Commentary on Masahiro Morioka, "Bioethics and Japanese Culture", EJAIB 5 (1995), 87-91.

- Margaret Lock, Ph.D.,
Dept. of Social Studies of Medicine,
McIntyre Medical Sciences Bldg.,
3655, Drummond St., McGill University,
Montreal H3G 1Y6, CANADA


Eubios Journal of Asian and International Bioethics 5 (1995), 120-121.
Masahiro Morioka's paper covers a lot of ground, of necessity in a confined space, but nevertheless presents a very even-handed and sophisticated analysis of an extraordinarily complex bioethical issue of 25 years' duration (Lock, 1995). The lack of resolution to this problem has, of course, profound consequences for the lives of certain Japanese patients and their families -- something which tends to be lost in much of the argument; it also has consequences for Japanese society as a whole including the Japanese medical profession, but, further, the "brain death problem" (noshi no mondai) is one which is of consequence to the international bioethics community, for there are potential lessons for us all, as we watch this skirmish unfold. This debate should stimulate self-reflection in all those countries where for some years now brain death was been accepted as the end of life and solid organ transplants from brain dead bodies are routinized; self-reflection as to why the majority of these countries had little or no national discussion ahead of time about the introduction of a fundamental transformation in the way in which death is conceptualized, or about the tinkering with "natural" boundaries between self and other.

Morioka raises many important points, and it is impossible to comment on them all, I will simply take up those which strike me as most significant. Morioka is right to highlight the "negative" atmosphere which has been created as a result of the brain death debate. As someone who has attended meetings of several citizen's rights groups fighting to maintain the status quo in Japan, I can attest to the vituperative tone of much of the discussion. Television programs also reveal how much the debates on both sides of the argument are ideological and emotionally-laden, even though those medical professionals supporting change usually try to justify their position as scientifically grounded. Morioka points out that reference is often made in the debate to facets of Japanese culture not conducive to accepting either brain death as the end of life or organ transplants. It is evident that many outspoken medical professionals share these feelings, and the public is well aware that there is no consensus among the so-called experts. Morioka reminds us that "discourse is a tool of persuasion," and the Japanese debate is exemplary in this respect. The rhetorical strategies and metaphors used most frequently insist that these technologies are "unnatural," and in some way provide a threat to Japanese identity. But, as Morioka notes, no one has bothered to find out what the Japanese public really thinks -- there has been no systematic exploration of public responses to the debate other than superficial nation-wide polls ad nauseam. An assumption of national unity is usually evident in this rhetoric, an assumption of "us Japanese" in opposition to the "other" of the West. In particular, attitudes towards the dying, the cohesiveness of the family, sensitivity to non-verbal communication, the lack of a mind/body split, and an infusion of personhood throughout the entire body, are routinely marked as identifiers of Japanese uniqueness. Obviously, for any rhetoric to have lasting value it must in some way resonate with ideas, values, and behaviors present in society at large, this does not, however preclude the possibility that some of those ideas are patently false, nor does it tell us to what extent they are actually distributed throughout society, or are perhaps outmoded, or alternatively are predominantly a reflection of the interests of certain powerful individuals.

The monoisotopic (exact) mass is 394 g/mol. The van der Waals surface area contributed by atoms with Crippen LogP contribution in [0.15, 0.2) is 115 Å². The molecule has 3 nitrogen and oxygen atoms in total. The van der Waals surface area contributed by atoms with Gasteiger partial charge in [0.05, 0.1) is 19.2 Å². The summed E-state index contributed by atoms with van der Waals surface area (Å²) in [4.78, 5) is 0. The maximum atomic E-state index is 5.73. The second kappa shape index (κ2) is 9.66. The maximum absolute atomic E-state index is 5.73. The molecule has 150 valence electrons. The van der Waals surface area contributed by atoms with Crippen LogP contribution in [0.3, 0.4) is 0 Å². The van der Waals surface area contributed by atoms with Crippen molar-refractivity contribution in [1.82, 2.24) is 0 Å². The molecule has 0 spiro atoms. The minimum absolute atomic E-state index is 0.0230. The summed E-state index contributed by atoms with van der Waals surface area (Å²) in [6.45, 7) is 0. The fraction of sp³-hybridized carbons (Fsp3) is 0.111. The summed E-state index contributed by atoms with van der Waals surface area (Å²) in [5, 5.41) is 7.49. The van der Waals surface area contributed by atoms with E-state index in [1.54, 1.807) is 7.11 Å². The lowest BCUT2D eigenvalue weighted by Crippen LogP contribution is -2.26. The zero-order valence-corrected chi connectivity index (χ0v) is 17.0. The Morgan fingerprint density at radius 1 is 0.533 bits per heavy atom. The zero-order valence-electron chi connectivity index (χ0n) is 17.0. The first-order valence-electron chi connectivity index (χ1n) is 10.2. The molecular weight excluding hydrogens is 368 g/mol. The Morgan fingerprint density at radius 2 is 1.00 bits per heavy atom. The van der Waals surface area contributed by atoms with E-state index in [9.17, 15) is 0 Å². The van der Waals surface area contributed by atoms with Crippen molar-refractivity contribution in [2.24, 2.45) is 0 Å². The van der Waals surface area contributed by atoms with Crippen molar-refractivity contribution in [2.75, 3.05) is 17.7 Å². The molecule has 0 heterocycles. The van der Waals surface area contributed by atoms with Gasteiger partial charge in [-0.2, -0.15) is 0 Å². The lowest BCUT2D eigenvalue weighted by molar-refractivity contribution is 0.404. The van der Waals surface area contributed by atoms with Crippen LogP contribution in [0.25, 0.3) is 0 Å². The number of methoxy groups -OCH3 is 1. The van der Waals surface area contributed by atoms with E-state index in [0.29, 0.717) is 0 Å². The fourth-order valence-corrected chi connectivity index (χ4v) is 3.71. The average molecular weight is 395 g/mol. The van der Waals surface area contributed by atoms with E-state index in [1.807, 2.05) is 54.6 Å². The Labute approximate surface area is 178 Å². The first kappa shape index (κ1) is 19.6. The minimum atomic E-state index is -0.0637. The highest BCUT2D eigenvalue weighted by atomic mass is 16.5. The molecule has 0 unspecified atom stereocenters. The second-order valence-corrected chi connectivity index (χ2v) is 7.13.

Morioka is, quite rightly, wary of this rhetoric, but does not rest his argument there, and raises a further crucial point of key interest to the readers of this journal. Bioethics, with its fundamental concern about human rights, is usually assumed to be a by-product of modernity, in turn of course, intimately associated with secularization, rationalization, democracy, and the rise of individuality -- all values deeply associated with the West. For many Asian countries, including Japan, bioethics as a discipline presents a dilemma, Morioka suggests, because it is readily associated with a kind of cultural colonization (an echo of recent physical colonization in some cases). The question becomes one of whether the path to modernization and beyond should slavishly imitate values associated closely with the West, in particular America, or whether a self- conscious effort should be made to preserve values thought to be central to a "traditional" cultural identity. Japan has been struggling for nearly half a century with this problem, long before bioethics appeared on the scene, and it is clear that in economics, business, and education, for example, a self-confidence has emerged in which walking the thorny path of modernization, while drawing judiciously on innovations from both inside and outside the country, mixed with aspects of the traditional, although difficult, is not impossible. Morioka is concerned, however, that in the case of bioethics, which after all has barely got off the ground in Japan, there should not be a retroactive move in favor of tradition, as the brain death debate suggests it well could. He argues, I believe quite rightly, that the bioethics community should strive to get beyond Japan/West or East Asia/West dichotomies. Such essentialism precludes a sensitivity to diversity and, I would add, to hierarchies, inequalities, and gender difference. Nevertheless, the fascinating question remains of why the brain death debate and not, for example, abortion or genetic screening, have triggered this Japanese altercation.